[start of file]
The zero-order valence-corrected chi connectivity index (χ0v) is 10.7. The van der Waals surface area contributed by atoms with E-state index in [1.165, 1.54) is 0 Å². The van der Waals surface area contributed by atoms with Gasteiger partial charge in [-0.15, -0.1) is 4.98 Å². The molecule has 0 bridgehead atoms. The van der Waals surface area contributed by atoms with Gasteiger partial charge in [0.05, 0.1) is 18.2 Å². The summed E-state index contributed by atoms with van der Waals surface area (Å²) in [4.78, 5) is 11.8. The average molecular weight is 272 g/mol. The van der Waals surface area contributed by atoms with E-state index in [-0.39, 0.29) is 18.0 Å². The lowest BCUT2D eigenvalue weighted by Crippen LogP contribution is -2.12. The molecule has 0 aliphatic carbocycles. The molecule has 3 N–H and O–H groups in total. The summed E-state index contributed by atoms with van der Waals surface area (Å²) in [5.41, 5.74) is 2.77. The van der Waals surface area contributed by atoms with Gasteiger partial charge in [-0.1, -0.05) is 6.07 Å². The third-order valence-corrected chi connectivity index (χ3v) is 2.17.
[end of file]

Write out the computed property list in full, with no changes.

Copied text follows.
The zero-order valence-corrected chi connectivity index (χ0v) is 10.7. The van der Waals surface area contributed by atoms with E-state index in [1.165, 1.54) is 0 Å². The van der Waals surface area contributed by atoms with Gasteiger partial charge in [-0.15, -0.1) is 4.98 Å². The molecule has 0 bridgehead atoms. The van der Waals surface area contributed by atoms with Gasteiger partial charge in [0.05, 0.1) is 18.2 Å². The summed E-state index contributed by atoms with van der Waals surface area (Å²) in [4.78, 5) is 11.8. The average molecular weight is 272 g/mol. The van der Waals surface area contributed by atoms with E-state index in [-0.39, 0.29) is 18.0 Å². The lowest BCUT2D eigenvalue weighted by Crippen LogP contribution is -2.12. The molecule has 0 aliphatic carbocycles. The molecule has 3 N–H and O–H groups in total. The summed E-state index contributed by atoms with van der Waals surface area (Å²) in [5.41, 5.74) is 2.77. The van der Waals surface area contributed by atoms with Gasteiger partial charge in [-0.1, -0.05) is 6.07 Å². The third-order valence-corrected chi connectivity index (χ3v) is 2.17.